Inpatient management is indicated when the patient presents a significant risk to self (suicide, inability to care for self ) or others (risk of violence), or the symptoms are sufficiently severe to initiate treatment in controlled settings. Involvement of a psychiatrist is warranted in the care of patients in whom more severe symptoms require more intensive care (suicidal ideations, psychosis, mania, and severe decline in physical health).

Electroconvulsive therapy (ECT) is typically reserved for treatment-resistant depression. It may also be used for patients who cannot tolerate medications or in cases of severe or psychotic depression. It has been found to be more effective than placebo, simulated ECT, and antidepressants, but long-term efficacy is not known. The primary adverse effect of ECT is short-term memory loss or cognitive impairment which usually resolves in a few days to a few weeks.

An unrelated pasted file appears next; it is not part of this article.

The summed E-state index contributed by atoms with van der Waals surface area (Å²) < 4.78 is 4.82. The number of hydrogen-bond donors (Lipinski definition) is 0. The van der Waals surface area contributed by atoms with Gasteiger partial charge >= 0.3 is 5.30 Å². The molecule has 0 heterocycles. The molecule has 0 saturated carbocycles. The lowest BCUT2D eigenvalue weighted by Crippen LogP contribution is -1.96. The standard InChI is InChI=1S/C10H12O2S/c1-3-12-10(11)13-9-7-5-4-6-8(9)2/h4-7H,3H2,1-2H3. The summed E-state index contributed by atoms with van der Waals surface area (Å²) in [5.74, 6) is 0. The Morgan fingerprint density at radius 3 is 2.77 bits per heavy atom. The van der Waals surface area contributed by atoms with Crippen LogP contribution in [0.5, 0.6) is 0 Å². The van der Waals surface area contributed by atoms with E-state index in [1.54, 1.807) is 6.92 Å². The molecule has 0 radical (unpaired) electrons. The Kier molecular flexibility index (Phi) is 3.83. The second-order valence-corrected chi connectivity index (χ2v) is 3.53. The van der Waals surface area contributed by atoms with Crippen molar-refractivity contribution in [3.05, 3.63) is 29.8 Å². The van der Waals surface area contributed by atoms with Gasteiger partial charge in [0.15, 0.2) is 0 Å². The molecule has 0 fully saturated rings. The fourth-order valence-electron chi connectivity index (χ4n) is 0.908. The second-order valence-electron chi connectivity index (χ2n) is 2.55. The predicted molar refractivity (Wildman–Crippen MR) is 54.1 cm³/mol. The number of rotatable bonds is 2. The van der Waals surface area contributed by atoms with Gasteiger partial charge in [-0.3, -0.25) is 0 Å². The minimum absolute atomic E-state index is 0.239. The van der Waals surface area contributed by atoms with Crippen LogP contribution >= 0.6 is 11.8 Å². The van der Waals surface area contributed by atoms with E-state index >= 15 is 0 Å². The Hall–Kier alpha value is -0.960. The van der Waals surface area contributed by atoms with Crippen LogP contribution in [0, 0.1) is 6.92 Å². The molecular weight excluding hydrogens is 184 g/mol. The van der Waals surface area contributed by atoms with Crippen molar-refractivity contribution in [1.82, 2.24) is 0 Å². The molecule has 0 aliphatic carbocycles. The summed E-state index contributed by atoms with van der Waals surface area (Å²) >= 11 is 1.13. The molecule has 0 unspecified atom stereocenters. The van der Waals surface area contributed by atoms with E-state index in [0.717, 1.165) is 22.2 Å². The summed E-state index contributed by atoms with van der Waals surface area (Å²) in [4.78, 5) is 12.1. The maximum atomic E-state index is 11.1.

Anxiety Disorders
Anxiety disorder is a classification of mood disorders that are common in the population such as panic disorder, obsessive-compulsive disorder (OCD), generalized anxiety disorder, posttraumatic stress disorder (PTSD), and phobia. Patients with generalized anxiety disorder have excessive and difficult-to-control worry and anxiety that causes physical symptoms, including restlessness, irritability, sleep disturbance, and difficulty concentrating. Panic disorder is characterized by recurrent panic attacks, which are defined as periods of intense fear of abrupt onset. OCD manifests as either obsessions (recurrent, intrusive, and inappropriate thoughts) or compulsions (repetitive behaviors) that are unreasonable, excessive, and cause much distress to the patient. PTSD is a response to a severe traumatic event in which the patient suffers fear, helplessness, or horror. A phobia is an irrational fear that causes a conscious avoidance of a situation, subject, or activity. Patients with anxiety disorders are at high risk for developing comorbid depression.